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Huston v. Coho Electric (9/27/96), 923 P 2d 818
Notice: This opinion is subject to correction before publication in
the Pacific Reporter. Readers are requested to bring errors to the
attention of the Clerk of the Appellate Courts, 303 K Street,
Anchorage, Alaska, 99501, telephone (907) 264-0607, fax (907) 264-
THE SUPREME COURT OF THE STATE OF ALASKA
DANNY HUSTON, )
) Supreme Court No. S-6534
) Superior Court No.
v. ) 3AN-93-3097 CI
COHO ELECTRIC, and CRAWFORD ) O P I N I O N
& COMPANY/ARGONAUT INSURANCE )
COMPANY, and ALASKA INSURANCE ) [No. 4410 - September 27, 1996]
GUARANTY ASSOCIATION, )
Appeal from the Superior Court of the State of
Alaska, Third Judicial District, Anchorage,
Rene Gonzales, Judge.
Appearances: Michael J. Patterson, Anchorage,
for Appellant. Peter J. Crosby, Crosby &
Sisson, P.C., Anchorage, for Appellees Coho
Electric and the Alaska Insurance Guaranty
Association. Deidre D. Ford, DeLisio, Moran,
Geraghty & Zobel, Anchorage, for Appellees
Coho Electric and Argonaut Insurance Company.
Before: Compton, Chief Justice, Rabinowitz,
Matthews, Eastaugh, Justices, and Carpeneti,
Justice pro tem.
We must here consider whether AS 23.30.110(c) time bars
Danny Huston's claim for workers' compensation benefits. The
Alaska Workers' Compensation Board dismissed Huston's claims as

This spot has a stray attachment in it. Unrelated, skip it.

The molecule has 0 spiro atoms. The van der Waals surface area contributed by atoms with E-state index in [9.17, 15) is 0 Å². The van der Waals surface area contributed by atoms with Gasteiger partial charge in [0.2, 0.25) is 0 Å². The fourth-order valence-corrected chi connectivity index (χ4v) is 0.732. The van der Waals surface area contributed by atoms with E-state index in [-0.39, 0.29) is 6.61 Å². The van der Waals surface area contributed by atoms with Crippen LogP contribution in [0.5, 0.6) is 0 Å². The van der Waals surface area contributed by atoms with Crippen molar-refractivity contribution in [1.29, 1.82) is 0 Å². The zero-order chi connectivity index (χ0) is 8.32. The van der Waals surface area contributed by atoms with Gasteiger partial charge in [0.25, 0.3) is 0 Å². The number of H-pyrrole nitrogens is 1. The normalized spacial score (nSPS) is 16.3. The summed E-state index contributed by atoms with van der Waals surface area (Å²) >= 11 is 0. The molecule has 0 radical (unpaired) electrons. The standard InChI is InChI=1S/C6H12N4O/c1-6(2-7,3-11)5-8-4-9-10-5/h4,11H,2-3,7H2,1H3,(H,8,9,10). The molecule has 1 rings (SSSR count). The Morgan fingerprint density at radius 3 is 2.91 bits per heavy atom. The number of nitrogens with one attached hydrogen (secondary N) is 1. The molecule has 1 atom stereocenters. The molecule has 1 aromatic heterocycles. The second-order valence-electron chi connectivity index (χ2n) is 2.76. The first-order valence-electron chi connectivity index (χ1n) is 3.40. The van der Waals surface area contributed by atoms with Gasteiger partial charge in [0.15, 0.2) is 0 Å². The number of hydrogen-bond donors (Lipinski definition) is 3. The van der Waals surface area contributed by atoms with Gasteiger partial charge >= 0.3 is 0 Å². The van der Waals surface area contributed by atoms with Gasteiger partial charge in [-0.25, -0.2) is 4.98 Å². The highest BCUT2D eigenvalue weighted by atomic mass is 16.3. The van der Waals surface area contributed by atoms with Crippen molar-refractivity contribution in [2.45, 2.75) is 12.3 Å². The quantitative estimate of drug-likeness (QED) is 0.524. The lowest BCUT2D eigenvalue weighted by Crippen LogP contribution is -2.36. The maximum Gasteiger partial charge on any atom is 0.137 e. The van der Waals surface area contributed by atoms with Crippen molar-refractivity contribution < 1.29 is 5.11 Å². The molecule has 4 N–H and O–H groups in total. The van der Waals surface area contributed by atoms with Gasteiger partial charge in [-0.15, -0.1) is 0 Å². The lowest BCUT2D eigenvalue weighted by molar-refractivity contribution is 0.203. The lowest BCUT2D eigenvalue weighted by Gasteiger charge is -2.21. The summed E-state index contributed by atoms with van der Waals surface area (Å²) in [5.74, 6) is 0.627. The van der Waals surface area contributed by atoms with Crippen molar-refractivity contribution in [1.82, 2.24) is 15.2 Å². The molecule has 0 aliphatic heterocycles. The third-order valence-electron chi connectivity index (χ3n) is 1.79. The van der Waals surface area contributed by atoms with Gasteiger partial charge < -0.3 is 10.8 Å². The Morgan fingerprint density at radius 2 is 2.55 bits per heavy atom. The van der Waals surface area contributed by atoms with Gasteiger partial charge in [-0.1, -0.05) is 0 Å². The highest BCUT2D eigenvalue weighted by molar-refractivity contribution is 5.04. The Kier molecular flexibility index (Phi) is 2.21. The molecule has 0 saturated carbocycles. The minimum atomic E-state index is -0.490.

untimely. The superior court affirmed when Huston appealed the
Board's decision. We reverse and remand.
I. FACTS AND PROCEEDINGS
Danny Huston injured his lower back while employed by
Coho Electric (Coho) in 1984. Argonaut Insurance Company
(Argonaut) then insured Coho. Coho/Argonaut accepted the claim for
the 1984 injury and paid Huston temporary total disability
benefits. He was released to return to work without restriction.
Huston suffered a second back injury while employed by
Coho in 1985. Rockwood Insurance Corporation then insured Coho.
(The Alaska Insurance Guaranty Association succeeded Rockwood,
which has been liquidated.) Coho/Rockwood paid benefits for
Huston's 1985 injury, and Huston returned to work for Coho.
On May 28, 1987, Huston filed an application for
adjustment of claim ("first application"), requesting permanent
partial disability (PPD), temporary total disability (TTD),
vocational rehabilitation and medical benefits. The application
was based upon both the 1984 and 1985 injuries. Coho and its
insurers answered the application, denying all claims, on June 24,
1987. On November 14, 1988, Huston served and filed an affidavit
of readiness for hearing. The affidavit asserted that Huston was
prepared for a hearing "on the issues set forth"in the first
In a subsequent prehearing conference, Huston indicated
that he only wished to pursue a hearing regarding the payment of